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During the heyday of the Palm OS PDA, we used to talk about ‘laptop killers’- how to turn your Visor, Clie or Palm into a complete laptop-like device. The keystone issue- the ‘make it or break it’ crux of the problem- was live note-taking in a class or meeting.
One problem was input. Thumb boards, on-screen data-entry systems, folding keyboards and more were tried with varying degrees of success. Another problem was which application to use to take these notes in. Notepad has severe limitations, and most other programs had big faults. Slow-loading, incompatibility with various pieces of hardware, expensive, etc. In the end, laptops got cheaper and lighter, and PDAs became less and less the hot technology.
It is really kind of sad, because pNotes Pro from Pennovate is pretty much the laptop killer note-taking app we were looking for!
Pennovate Notes Main Screen
Available in a free pNotes Lite edition or the full $19.95 pNotes Pro editions, the basic idea here is both strong and simple.
Imagine that your Palm’s Notepad could be outfitted with a magnifying glass and a few simple tools. You could write a lot smaller and fit a LOT more on each screen just using the magnifier to see what you are doing or what you have done earlier. That is the basis of Pennoavate Notes.
Using DualView(TM), you see two screens at once- the main screen with smaller lettering, and an enlarged screen that you write on normally. A green rectangle shows where you are on the main screen and allows quick navigation by just noving it with the stylus.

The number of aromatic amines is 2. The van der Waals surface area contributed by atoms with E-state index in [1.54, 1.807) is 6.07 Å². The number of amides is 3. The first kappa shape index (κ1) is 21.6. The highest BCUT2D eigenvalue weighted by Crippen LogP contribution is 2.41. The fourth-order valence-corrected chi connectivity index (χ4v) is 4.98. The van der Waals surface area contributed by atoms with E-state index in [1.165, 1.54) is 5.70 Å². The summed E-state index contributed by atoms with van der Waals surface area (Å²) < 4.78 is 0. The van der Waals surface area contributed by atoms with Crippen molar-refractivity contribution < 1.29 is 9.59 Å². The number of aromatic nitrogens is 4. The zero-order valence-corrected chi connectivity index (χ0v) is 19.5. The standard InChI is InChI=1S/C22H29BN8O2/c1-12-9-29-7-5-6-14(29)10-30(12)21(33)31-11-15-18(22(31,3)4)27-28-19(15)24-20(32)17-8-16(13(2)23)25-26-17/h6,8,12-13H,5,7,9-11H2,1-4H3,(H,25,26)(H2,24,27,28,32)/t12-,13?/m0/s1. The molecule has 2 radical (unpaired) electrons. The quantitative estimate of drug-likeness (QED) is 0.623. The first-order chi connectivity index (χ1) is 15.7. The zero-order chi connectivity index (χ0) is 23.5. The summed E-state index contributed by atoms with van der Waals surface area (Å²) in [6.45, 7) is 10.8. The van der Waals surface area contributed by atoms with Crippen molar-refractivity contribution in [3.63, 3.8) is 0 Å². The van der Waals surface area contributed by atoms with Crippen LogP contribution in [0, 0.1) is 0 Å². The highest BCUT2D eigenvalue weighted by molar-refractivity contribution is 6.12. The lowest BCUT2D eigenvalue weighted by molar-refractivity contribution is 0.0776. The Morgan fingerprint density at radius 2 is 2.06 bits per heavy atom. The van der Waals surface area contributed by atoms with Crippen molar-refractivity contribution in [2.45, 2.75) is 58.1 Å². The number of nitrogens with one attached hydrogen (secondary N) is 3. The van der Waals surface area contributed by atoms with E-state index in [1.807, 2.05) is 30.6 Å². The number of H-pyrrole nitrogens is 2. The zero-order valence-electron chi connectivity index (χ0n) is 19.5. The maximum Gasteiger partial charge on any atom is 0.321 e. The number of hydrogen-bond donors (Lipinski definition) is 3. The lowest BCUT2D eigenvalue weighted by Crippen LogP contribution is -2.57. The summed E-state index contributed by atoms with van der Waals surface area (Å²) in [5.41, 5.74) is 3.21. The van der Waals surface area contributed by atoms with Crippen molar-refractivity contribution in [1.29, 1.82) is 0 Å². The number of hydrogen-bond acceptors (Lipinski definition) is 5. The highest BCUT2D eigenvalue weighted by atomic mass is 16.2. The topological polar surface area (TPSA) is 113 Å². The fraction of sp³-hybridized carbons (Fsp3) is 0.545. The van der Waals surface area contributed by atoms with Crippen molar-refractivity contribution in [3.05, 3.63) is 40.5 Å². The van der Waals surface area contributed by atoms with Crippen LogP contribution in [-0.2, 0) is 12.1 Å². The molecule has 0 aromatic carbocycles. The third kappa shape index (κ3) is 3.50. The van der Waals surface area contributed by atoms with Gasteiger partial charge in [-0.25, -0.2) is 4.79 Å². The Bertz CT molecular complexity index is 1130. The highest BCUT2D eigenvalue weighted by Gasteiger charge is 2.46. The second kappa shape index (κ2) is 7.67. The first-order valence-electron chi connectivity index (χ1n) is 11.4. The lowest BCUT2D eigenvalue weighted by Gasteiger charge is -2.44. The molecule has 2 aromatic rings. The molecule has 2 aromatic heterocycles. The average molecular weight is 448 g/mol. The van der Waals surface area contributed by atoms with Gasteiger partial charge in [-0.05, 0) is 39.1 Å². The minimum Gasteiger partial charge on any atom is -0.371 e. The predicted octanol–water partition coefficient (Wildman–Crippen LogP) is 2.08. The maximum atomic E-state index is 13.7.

Pennovate Notes DualView(TM) Screen, blank and in use
Another feature, IntelliScroll(TM), allows you the option of putting up a ‘tripwire’ on the writing screen. When you are writing and some part of a letter hits the ‘tripwire’, the writing area will shift to the right, allowing to continue writing uninterruptedly. This takes a minute to get used to, but is slick! There is not an automatic line advance that I can find, but a quick pen flick moves the green target triangle to the new location almost intuitively.
Pennovate Notes features a flexible alarm feature that allows different alarms to be set on different parts of a document- bring up only the featured part of the document when the alarm sounds. A built-in alarm manager offers an easy way to run all of this.
There is a lot more. pNotes offers several writing tools, the ability to lock parts of a document with ‘Templatizing(TM)’, a ton of options to customize the hard buttons and things like colors, and more. It also saves notes as .bmp format which allows notes to be used in other ways.
Various Contest-Sensitive Options Menus
The full version of pNotes offers SD card support (and works with Microsoft’s SyncToy Power Toy), and connectivity through e-mail, beaming, or Bluetooth. If you actually want to use the notes, this is the option for you.
This is a solid program that I have real uses for. Most of the weaknesses are more related to my own poor handwriting than problems with the program. I can’t keep up scribbling along with a speaker the way I used to be able to, but it is nice to write those longer notes that you don’t want to fiddle with Graffiti to do. About the only way to make this program better would be to have it translate the chicken scratches to actual letters and words!
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